Shane Nelson
Shane Nelson

InsightWhen National Football League Commissioner Roger Goodell announced last week that the league in the U.S. will keep its annual post-season all-star game in Honolulu next year, many tourism officials here likely breathed a sigh of relief.

Held every year in Hawaii for all but one of the past 33 years (the exception being 2010, when the game was played in Miami, which was also the site of that year's Super Bowl), the NFL Pro Bowl is Hawaii’s largest sporting event.
In 2012, the event — played in the off-week between the conference championship games and the Super Bowl — attracted more than 48,000 total spectators and 15,000 visitors. Those fans spent $25.3 million during their stays, and 46% of them went on to visit a Neighbor Island during their trip, according to Hawaii Tourism Authority (HTA) statistics.

But those game-related arrivals and spending figures make up only a tiny percentage of the record-breaking 7.9 million visitors who spent more than $14.7 billion across the Islands in 2012. As it turns out, the importance of the Pro Bowl goes beyond just game day. ShaneNelson 

“The Pro Bowl in Hawaii is more than just a game,” Mike McCartney, HTA president and CEO, said this month. “It generates worldwide media exposure for the Hawaiian Islands.”

Last year’s Pro Bowl was seen by 12.5 million North American viewers, and it was in turn worth about $271.6 million in publicity, according to the HTA. Many of those viewers were also watching all the inviting, sunny Hawaii beach footage during the harsh February winter weather on swaths of the mainland, which has always been seen as an effective way to spur bookings.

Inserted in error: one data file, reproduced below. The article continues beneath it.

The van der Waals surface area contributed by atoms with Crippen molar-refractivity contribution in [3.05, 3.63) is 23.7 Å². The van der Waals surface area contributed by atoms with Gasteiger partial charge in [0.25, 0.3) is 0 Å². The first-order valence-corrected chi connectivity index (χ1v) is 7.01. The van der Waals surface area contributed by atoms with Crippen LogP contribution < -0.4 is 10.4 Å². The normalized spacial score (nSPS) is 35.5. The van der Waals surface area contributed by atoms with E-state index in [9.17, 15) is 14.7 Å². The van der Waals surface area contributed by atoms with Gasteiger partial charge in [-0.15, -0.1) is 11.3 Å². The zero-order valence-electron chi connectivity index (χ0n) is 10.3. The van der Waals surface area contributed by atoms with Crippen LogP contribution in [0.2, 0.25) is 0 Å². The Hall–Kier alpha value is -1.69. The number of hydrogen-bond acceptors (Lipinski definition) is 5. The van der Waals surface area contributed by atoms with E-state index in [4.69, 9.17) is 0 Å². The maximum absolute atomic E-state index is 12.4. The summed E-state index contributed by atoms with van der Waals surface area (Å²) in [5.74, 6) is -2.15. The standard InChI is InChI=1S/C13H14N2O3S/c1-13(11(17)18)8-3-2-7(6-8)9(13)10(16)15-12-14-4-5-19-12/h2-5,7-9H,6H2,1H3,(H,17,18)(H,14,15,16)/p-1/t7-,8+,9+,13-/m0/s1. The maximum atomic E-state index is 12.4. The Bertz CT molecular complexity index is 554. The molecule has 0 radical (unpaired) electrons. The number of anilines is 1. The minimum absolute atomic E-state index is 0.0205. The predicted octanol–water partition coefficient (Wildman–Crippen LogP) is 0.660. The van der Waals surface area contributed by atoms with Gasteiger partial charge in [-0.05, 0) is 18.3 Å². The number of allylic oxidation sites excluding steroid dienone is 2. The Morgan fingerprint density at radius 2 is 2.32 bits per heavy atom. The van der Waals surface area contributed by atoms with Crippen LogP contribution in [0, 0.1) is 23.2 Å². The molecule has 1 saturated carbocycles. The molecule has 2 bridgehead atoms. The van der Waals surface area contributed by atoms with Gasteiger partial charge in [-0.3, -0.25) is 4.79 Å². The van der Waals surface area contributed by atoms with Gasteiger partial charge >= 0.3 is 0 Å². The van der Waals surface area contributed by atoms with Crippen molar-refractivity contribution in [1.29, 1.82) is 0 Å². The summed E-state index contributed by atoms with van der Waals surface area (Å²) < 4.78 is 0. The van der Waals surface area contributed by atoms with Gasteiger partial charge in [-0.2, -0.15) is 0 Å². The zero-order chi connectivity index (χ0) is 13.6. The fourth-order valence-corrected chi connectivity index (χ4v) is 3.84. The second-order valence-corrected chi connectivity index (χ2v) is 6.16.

Since the 2010 Pro Bowl, however, the one year in the past three-plus decades it was held on the mainland, Hawaii’s role as annual host for the event has been somewhat tenuous.

Hawaii paid the NFL a total of $8 million to host both the 2011 and 2012 all-star games, and it learned last spring that it would be the site of the 2013 Pro Bowl after weeks of speculation that the game might not be played at all; chatter about doing away with the Pro Bowl also dogged the 2013 game.

Improving the Pro Bowl’s appeal has been a focus for Goodell and the league, which certainly prompted the Miami tryout, and the commissioner seems keen on continued experimentation in the future.

“If some of these changes are effective, positive and lead to a better event, we will find a way to make this game better and hopefully more popular with our fans,” Goodell said in a March 20 press conference. “Ultimately, that’s what we are looking for.”

As for the actual location of the NFL Pro Bowl in years to come, it seems Hawaii will just have to wait and see, again. Goodell said the league would be "open minded" about the Pro Bowl's future location.

“Our agreement with Hawaii is just for the coming year," he said, "but I would expect that we will continue to be in Hawaii on some kind of rotational basis.” 

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